2004: Massillon 52, Calvin Coolidge (Washington D.C.) 8
By JOE SHAHEEN
You could probably take Massillon’s last three opponents, roll them all into one, and you still wouldn’t have as good a team as the one the Tigers will face this Saturday when Cleveland St. Ignatius comes a calling at Paul Brown Tiger Stadium. But the Tigers don’t look at it that way. Head coach Rick Shepas won’t let them. Shepas and his coaching staff want the 3-2 Tigers to prepare for a faceless opponent this week, not one that this proud football program has never defeated. They want the Tigers to get ready for St. Ignatius in much the same fashion as they got ready for Mansfield, Findlay or Calvin Coolidge High of Washington D.C, a 52-8 victim of a rejuvenated Massillon team last Saturday night in the house that Paul Brown built.
“We’re not going to change anything,” said Tiger co-captain Jason Reinmann when asked about preparations for St. Ignatius. “We’re going to work hard. We have faceless opponents so nothing is going to change at all. “We’re going to work all week and at the end of the week we’re going to go out there and get our paycheck.”
St. Ignatius is 4-1 after suffering a 29-13 loss to Athol Springs (N.Y.) St. Francis on Saturday. Tiger co-captain D’angelo McClendon admits the team’s mindset going into the annual St. Ignatius tilt may have been a problem in past years. “Most definitely,” McClendon said. “Last year and all the way back I think so. This year, we keep it in our heads that we’re just going to come out and let it all hang out basically. That’s the influence our coaches give us as well. That’s what they’ve been telling us all year long.” We’re going to attack every game the same way. We don’t care if it’s St. Ignatius or a scrap team, we’re just going to come out and just go hard for four quarters.” That approach paid dividends against Coolidge as Massillon scored six of the first seven times it had the football on offense to race to a 49-0 halftime lead. With Ramon Kelly and Caleb White sharing the ball carrying chores, the Tigers capitalized on field position provided by Kelly’s 48-yard opening kickoff return and moved 46 yards in five plays to jump out 7-0 against the Colts. Kelly scored the first of his three touchdowns on a 2-yard burst over right tackle and Steve Schott tacked on the extra point at 10:23 of the first quarter. “I think we’re getting a little bit better,” Shepas said. “Our offensive line is starting to understand what we expect and we’re starting to communicate better. We can tell from the plays we were calling and the assignments that they are blocking that we’re getting better. We’re getting a better running game.”
The Tigers turned the ball over on an interception on their second possession. It was about the only thing they did wrong on Saturday. “In a lot of ways our quarterback play is improving and it has improved with the checks at the line of scrimmage,” Shepas said. “I like the way Quentin Paulik has been managing the game. But there’s still some things to work on. He’s still staring down some throws but we’re just going to continue to get better. I love to practice and you take care of a lot of that at practice.” Massillon got that interception right back when free safety Alex Dahlquist swooped in and picked off Coolidge’s Andre Glanville at the Tiger 30. Dahlquist, who led the team in tackles a week ago against Findlay, then raced 70 yards to pay dirt for Massillon’s second score of the evening at 6:43 of the first quarter. “Alex (Dahlquist) started out the year that way last year,” Shepas said. “He didn’t finish the year like that.” If he started out slow (this season), I’d rather him get to the point where he is now where he’s going to finish the season stronger.”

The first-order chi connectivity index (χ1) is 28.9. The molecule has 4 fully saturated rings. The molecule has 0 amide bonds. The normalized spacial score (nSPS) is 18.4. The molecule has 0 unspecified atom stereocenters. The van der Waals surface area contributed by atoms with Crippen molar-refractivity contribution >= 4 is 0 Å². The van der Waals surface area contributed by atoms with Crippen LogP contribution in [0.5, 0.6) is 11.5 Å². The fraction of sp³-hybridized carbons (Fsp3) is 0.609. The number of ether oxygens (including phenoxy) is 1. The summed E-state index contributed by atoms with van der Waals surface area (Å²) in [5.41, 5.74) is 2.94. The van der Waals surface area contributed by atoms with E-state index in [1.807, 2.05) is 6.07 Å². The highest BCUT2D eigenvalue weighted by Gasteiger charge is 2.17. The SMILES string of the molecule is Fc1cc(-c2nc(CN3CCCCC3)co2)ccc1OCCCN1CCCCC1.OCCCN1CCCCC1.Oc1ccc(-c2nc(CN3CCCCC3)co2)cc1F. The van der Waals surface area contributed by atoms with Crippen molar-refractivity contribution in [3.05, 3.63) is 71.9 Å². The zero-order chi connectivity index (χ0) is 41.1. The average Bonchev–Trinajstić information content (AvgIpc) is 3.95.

Paulik dropped a high arcing 40-yard bomb into Kurt Jarvis’ waiting hands on a well-executed fly pattern to give the Tigers a 21-0 lead at 3:33 of the first quarter and the rout was on.White would add a 16-yard touchdown run, cutting inside of Mike Morningstar’s fine block on the right side of the line, and Kelly tallied his second and third scores of the night on short runs about three minutes apart on the second quarter game clock.White closed the first-half scoring with a two-yard burst into the end zone after Brian Gamble gave the Tigers the short field by tackling the Coolidge punter before he could get off the kick. The third and fourth quarters were shortened from 12 to eight minutes and a running clock was employed at times to keep things from getting out of hand. “Confidence was a factor for this team early on and I think we’re gaining in that,” Shepas said. “We’re starting to take care of the ball a little bit better. We’re starting to develop some balance with a better running game.
All those things are factors. “We’re going after this thing all the way. All of our goals are still on the board. We didn’t start the way we wanted to but maybe we wouldn’t be where we are if we hadn’t started the way we did.”